Update in Hospital Palliative Care: Symptom Management, Communication, Caregiver Outcomes, and Moral Distress JOURNAL OF HOSPITAL MEDICINE Havyer, R. D., Pomerantz, D. H., Jayes, R. L., Harris, P. F., Harman, S. M., Ansari, A. A. 2018; 13 (6): 419–23


Updated knowledge of the palliative care (PC) literature is needed to maintain competency and best address the PC needs of hospitalized patients. We critiqued the recent PC literature with the highest potential to impact hospital practice.We reviewed articles published between January 2016 and December 2016, which were identified through a handsearch of leading journals and a MEDLINE search. The final 9 articles selected were determined by consensus based on scientific rigor, relevance to hospital medicine, and impact on practice.Key findings include the following: scheduled antipsychotics were inferior to a placebo for nonterminal delirium; a low-dose morphine was superior to a weak opioid for moderate cancer pain; methadone as a coanalgesic improved high-intensity cancer pain; many hospitalized patients on comfort care still receive antimicrobials; video decision aids improved the rates of advance care planning (ACP) and hospice use and decreased costs; standardized, PC-led intervention did not improve psychological outcomes in families of patients with a chronic critical illness; caregivers of patients surviving a prolonged critical illness experienced high and persistent rates of depression; people with non-normative sexuality or gender faced additional stressors with partner loss; and physician trainees experienced significant moral distress with futile treatments.Recent research provides important guidance for clinicians caring for hospitalized patients with serious illnesses, including symptom management, ACP, moral distress, and outcomes of critical illness.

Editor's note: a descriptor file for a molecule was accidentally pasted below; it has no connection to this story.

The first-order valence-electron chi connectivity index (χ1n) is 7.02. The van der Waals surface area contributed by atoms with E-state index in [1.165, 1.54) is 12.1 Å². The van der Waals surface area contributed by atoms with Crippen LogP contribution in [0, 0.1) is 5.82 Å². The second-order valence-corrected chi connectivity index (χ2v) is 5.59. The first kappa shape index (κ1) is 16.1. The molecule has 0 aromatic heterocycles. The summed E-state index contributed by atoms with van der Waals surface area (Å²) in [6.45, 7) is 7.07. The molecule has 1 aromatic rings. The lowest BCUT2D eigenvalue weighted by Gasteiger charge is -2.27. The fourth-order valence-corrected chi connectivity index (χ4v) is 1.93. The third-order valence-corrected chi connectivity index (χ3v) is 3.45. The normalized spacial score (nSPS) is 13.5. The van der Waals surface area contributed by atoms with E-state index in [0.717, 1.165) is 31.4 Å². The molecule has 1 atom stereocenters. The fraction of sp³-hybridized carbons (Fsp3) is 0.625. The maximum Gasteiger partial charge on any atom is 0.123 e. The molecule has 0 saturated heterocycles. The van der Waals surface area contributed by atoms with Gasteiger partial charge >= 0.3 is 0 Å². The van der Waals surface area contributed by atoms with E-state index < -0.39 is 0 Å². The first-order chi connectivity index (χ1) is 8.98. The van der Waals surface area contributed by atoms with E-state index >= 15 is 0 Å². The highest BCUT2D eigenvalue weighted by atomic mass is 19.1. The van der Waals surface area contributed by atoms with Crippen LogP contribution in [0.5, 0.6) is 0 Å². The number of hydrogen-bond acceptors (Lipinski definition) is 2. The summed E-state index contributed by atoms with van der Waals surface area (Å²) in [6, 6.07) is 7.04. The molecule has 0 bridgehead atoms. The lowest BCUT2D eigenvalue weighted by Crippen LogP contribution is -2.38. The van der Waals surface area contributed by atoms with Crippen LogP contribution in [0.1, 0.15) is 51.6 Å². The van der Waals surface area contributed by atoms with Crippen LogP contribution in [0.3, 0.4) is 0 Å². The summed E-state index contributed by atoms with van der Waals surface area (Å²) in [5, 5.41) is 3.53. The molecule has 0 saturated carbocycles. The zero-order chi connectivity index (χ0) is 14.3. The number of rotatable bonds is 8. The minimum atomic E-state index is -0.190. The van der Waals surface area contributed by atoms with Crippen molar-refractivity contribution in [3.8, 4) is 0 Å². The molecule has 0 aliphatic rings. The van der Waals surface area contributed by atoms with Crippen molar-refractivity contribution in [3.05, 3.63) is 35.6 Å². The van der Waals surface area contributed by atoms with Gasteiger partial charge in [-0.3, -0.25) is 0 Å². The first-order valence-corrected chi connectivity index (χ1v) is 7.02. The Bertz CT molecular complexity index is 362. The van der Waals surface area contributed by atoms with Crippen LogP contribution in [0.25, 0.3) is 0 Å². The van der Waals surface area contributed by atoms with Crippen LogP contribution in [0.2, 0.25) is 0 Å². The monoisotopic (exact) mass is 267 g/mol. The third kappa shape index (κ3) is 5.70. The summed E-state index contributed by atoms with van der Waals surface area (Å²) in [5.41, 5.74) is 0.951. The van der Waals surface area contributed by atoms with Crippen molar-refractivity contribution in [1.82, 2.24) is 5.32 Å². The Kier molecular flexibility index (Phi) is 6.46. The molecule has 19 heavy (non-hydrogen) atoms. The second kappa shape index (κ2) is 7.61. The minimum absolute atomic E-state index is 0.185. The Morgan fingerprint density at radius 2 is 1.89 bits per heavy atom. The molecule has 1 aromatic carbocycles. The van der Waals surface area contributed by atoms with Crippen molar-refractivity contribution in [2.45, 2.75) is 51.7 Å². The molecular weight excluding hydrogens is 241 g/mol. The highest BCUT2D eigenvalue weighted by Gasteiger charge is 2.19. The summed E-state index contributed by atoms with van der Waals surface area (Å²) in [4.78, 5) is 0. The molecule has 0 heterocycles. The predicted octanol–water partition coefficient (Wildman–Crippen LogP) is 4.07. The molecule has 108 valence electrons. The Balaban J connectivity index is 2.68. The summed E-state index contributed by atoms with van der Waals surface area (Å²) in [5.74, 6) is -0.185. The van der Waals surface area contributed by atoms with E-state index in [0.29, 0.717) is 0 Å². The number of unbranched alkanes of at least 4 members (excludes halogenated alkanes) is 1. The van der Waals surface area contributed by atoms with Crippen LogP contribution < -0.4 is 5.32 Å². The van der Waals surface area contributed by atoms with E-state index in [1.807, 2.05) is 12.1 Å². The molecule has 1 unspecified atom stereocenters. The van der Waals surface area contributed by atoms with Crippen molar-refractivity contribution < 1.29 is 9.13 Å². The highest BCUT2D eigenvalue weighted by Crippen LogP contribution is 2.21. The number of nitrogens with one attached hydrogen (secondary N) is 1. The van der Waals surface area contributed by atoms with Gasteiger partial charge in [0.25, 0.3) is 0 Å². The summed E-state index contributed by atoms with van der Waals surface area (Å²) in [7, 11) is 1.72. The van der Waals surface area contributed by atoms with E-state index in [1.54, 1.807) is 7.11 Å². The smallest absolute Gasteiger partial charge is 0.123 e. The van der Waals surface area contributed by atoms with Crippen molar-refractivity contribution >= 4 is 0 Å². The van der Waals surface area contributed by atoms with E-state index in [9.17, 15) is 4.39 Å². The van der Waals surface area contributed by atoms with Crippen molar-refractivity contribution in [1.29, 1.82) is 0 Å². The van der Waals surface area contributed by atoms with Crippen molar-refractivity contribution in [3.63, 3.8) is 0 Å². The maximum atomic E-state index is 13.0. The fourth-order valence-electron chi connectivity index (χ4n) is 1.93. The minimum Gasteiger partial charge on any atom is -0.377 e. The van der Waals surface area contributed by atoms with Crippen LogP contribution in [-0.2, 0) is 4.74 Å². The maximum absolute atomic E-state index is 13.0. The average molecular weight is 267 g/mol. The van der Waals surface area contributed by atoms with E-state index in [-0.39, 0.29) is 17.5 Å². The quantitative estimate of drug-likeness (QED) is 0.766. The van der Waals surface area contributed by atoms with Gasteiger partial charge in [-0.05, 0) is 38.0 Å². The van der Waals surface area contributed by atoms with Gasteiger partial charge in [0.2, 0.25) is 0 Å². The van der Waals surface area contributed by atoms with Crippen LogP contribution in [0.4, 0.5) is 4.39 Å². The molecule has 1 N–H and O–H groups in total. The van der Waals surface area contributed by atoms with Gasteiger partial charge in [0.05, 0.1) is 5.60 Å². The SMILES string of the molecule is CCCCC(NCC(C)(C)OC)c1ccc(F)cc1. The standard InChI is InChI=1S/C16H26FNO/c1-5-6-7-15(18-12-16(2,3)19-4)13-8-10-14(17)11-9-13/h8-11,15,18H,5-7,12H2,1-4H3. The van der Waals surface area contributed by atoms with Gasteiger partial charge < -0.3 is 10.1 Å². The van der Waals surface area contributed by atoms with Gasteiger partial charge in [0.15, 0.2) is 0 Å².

View details for PubMedID 29261818